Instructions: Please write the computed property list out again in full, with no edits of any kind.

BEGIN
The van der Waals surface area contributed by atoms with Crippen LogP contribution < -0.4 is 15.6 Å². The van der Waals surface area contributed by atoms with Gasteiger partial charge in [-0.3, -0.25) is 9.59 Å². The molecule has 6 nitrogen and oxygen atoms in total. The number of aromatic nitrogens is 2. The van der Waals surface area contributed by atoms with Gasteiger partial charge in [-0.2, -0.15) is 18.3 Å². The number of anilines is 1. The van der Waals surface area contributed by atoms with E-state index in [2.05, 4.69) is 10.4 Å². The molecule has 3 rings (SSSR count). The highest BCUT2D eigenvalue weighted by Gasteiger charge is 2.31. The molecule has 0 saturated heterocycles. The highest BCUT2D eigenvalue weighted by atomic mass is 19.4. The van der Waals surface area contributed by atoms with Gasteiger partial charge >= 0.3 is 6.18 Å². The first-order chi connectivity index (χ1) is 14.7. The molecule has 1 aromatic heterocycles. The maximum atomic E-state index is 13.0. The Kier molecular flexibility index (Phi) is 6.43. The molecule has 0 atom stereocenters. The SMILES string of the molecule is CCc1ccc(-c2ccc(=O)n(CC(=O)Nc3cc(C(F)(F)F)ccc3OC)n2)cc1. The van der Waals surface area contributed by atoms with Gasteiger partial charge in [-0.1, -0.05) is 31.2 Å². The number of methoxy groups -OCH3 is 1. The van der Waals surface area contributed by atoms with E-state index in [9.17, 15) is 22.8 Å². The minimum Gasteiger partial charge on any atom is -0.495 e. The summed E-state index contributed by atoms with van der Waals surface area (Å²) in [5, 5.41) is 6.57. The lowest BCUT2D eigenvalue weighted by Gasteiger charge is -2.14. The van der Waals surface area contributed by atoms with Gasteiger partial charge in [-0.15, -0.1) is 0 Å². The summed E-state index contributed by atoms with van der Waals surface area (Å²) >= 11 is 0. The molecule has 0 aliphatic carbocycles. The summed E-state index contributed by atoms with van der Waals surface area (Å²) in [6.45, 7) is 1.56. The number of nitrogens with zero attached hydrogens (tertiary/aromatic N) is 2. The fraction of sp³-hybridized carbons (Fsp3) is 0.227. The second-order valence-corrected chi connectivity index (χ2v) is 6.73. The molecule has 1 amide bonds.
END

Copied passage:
The van der Waals surface area contributed by atoms with Crippen LogP contribution < -0.4 is 15.6 Å². The van der Waals surface area contributed by atoms with Gasteiger partial charge in [-0.3, -0.25) is 9.59 Å². The molecule has 6 nitrogen and oxygen atoms in total. The number of aromatic nitrogens is 2. The van der Waals surface area contributed by atoms with Gasteiger partial charge in [-0.2, -0.15) is 18.3 Å². The number of anilines is 1. The van der Waals surface area contributed by atoms with E-state index in [2.05, 4.69) is 10.4 Å². The molecule has 3 rings (SSSR count). The highest BCUT2D eigenvalue weighted by Gasteiger charge is 2.31. The molecule has 0 saturated heterocycles. The highest BCUT2D eigenvalue weighted by atomic mass is 19.4. The van der Waals surface area contributed by atoms with Gasteiger partial charge >= 0.3 is 6.18 Å². The first-order chi connectivity index (χ1) is 14.7. The molecule has 1 aromatic heterocycles. The maximum atomic E-state index is 13.0. The Kier molecular flexibility index (Phi) is 6.43. The molecule has 0 atom stereocenters. The SMILES string of the molecule is CCc1ccc(-c2ccc(=O)n(CC(=O)Nc3cc(C(F)(F)F)ccc3OC)n2)cc1. The van der Waals surface area contributed by atoms with Gasteiger partial charge in [-0.1, -0.05) is 31.2 Å². The number of methoxy groups -OCH3 is 1. The van der Waals surface area contributed by atoms with E-state index in [9.17, 15) is 22.8 Å². The minimum Gasteiger partial charge on any atom is -0.495 e. The summed E-state index contributed by atoms with van der Waals surface area (Å²) in [5, 5.41) is 6.57. The lowest BCUT2D eigenvalue weighted by Gasteiger charge is -2.14. The van der Waals surface area contributed by atoms with Gasteiger partial charge in [-0.15, -0.1) is 0 Å². The summed E-state index contributed by atoms with van der Waals surface area (Å²) >= 11 is 0. The molecule has 0 aliphatic carbocycles. The summed E-state index contributed by atoms with van der Waals surface area (Å²) in [6.45, 7) is 1.56. The number of nitrogens with zero attached hydrogens (tertiary/aromatic N) is 2. The fraction of sp³-hybridized carbons (Fsp3) is 0.227. The second-order valence-corrected chi connectivity index (χ2v) is 6.73. The molecule has 1 amide bonds.